From this perspective, the purpose of this research is to analyze the evolution of scientific knowledge based on the existing relationship between Corporate Social Responsibility (CSR) and Sustainability. For this aim, the objective is to trace the links between this binomial in order to study the main advances in this field of research, the knowledge gaps, as well as the trends, and, ultimately, the future lines of research that will focus the attention of the research context in the coming years. Our hypothesis understands the importance of analyzing sustainable economic growth, considering environmental aspects and social development, and how CSR and Sustainability cover those aspects. So, from this view, it may be relevant to review the main literature dealing with both concepts and trying to answer some questions: how do CSR and Sustainability appear in the relevant scientific literature? Who are the main researchers/experts working from this perspective? Which are the main institutions dealing with CSR and Sustainability studies? Which lines of interest could be approached in the future?
Thus, in the next section, we present a review of the most relevant literature in the field. We understand that it would be clarifying to approach the main studies from three perspectives: social, environmental, and economic-financial dimensions of CSR and Sustainability. This review is key in order to settle the field before we address our bibliometric analysis. Then, we present the methodology for this particular study and explain the scope and the intended purpose of this work. In Results and Discussion, we develop interrelations we found through the bibliometric analysis displayed. Finally, we offer conclusions that synthetize our results, and we also propose some lines for the future, which may be relevant to develop in the correspondence between CSR and Sustainability.

2. Literature Review

From the review of the most relevant literature in the field, we understand that it would be appropriate to establish three sections: (1) studies that focus on the social dimension of CSR and Sustainability; (2) the environmental dimension of CSR and Sustainability; (3) the economic-financial approach to CSR and Sustainability.

2.1. Social Dimension of CSR and Sustainability

The social dimension is commonly recognized as the weakest pillar of Sustainability (Vallance et al., 2011; Lehtonen, 2004), which means that we may find no clarity in the scientific community about its definition, criteria, and/or measurement tools [16]. This perspective implies that Sustainability is often considered as a “secondary importance” issue concerning the social dimension [7,17,18].
However, Landorf (2011) finds that basic needs and equity are fundamental issues in Social Sustainability [19]. As for McKenzie (2004), he defines Social Sustainability as “a positive condition within communities, and a process within communities that can achieve that condition” [20]. Labuschagne et al. (2005) consider that the social dimension refers to the impact of the organization on the social systems and stakeholders in which it operates [21], while Bramley et al. (2009) propose that it should be considered as the binomial between social equity and community Sustainability [22].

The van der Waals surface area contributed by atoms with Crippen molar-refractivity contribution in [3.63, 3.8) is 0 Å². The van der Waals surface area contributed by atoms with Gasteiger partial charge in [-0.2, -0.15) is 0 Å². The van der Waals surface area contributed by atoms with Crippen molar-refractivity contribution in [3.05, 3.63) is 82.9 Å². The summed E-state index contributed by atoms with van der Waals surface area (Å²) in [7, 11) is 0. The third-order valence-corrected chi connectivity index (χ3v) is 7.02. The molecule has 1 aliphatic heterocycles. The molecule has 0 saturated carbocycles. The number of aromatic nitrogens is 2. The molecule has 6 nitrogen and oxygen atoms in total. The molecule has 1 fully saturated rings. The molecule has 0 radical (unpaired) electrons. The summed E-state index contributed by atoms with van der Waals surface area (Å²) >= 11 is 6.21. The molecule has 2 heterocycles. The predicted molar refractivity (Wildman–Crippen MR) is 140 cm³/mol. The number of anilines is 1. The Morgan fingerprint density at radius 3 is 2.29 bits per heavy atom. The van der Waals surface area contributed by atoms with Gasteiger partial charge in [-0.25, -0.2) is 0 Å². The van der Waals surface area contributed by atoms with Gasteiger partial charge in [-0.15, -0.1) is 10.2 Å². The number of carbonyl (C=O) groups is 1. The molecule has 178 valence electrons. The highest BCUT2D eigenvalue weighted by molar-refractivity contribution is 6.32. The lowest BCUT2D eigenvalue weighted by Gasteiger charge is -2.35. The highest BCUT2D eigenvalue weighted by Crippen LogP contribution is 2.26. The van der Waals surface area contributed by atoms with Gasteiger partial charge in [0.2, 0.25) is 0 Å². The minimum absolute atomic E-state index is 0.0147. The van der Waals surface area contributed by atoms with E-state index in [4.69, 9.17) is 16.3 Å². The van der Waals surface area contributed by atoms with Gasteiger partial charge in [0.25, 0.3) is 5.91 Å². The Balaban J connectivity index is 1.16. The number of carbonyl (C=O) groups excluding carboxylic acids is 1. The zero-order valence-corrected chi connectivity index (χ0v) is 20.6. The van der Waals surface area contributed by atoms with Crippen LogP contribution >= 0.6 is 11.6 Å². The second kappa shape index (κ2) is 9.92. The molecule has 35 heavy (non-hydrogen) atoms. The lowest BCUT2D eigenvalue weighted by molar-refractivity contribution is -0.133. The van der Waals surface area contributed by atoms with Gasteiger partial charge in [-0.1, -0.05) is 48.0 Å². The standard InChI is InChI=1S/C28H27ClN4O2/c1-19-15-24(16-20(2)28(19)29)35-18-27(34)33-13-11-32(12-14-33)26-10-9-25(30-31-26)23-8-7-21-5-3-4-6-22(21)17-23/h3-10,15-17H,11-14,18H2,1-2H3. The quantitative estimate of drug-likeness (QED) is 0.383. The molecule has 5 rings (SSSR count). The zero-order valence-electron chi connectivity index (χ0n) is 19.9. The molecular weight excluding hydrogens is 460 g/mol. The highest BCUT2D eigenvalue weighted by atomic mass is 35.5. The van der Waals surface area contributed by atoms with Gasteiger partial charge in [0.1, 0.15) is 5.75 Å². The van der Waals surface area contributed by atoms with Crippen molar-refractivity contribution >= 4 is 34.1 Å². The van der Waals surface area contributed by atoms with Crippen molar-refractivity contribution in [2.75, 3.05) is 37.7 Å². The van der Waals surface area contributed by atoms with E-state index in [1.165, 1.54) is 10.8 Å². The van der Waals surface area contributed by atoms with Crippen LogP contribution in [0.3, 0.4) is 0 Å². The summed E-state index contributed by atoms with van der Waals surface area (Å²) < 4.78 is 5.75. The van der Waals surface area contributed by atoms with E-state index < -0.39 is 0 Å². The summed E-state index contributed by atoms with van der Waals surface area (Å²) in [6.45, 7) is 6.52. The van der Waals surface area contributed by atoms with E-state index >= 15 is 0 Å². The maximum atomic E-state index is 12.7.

Attending to this social dimension, many authors from the international community have studied the integration of social aspects into CSR and Sustainability. In this way, Dreyer et al. (2006) incorporate the impacts of products and services on health, human dignity, and the satisfaction of basic needs [23]. Norris (2006) proposes a methodology to analyze the benefits and damages to human health in the per capita gross national product (GNP) [24], while Hunkeler (2006) and Schmidt et al. (2004) integrate social considerations in environmental analysis, the first through inventory data, and the second through a “socio-eco-efficiency” analysis [25,26].
Increased pressure from stakeholders has led companies to consider social problems more intensely [27,28]. Currently, the social dimension addresses issues, such as internal human resources, job stability, work practices, health and safety, and development of abilities and capacities [29], implying the interest of organizations in human rights, labor equity, gender equality, health and safety practices for preventive measures, or capacity development. For its part, we may also find research attending to the external population through human capital, productive capital, and community capital [30,31,32].

2.2. Environmental Dimension of CSR and Sustainability

Researchers have highlighted the role of CSR in the assimilation of environmental aspects in corporate strategies for survival and the constantly changing business environment [33,34]. Organizations already have social and environmental certifications that attract more buyers/clients, as a consequence of social positive perception in those organizations that develop CSR policies [35]. Wang et al. (2016) consider that CSR can contribute to the reduction of environmental impacts [36], while Abbas (2020), Shahzad et al. (2019), and Suganthi (2019) have contributed to identifying the impact of CSR policies aimed at the development of Environmental Sustainability [33,37,38]. We find some contributions pointing out the concept of a wide environmental perspective, including, for instance, the role of animals, pets, and human responsibility towards them [39].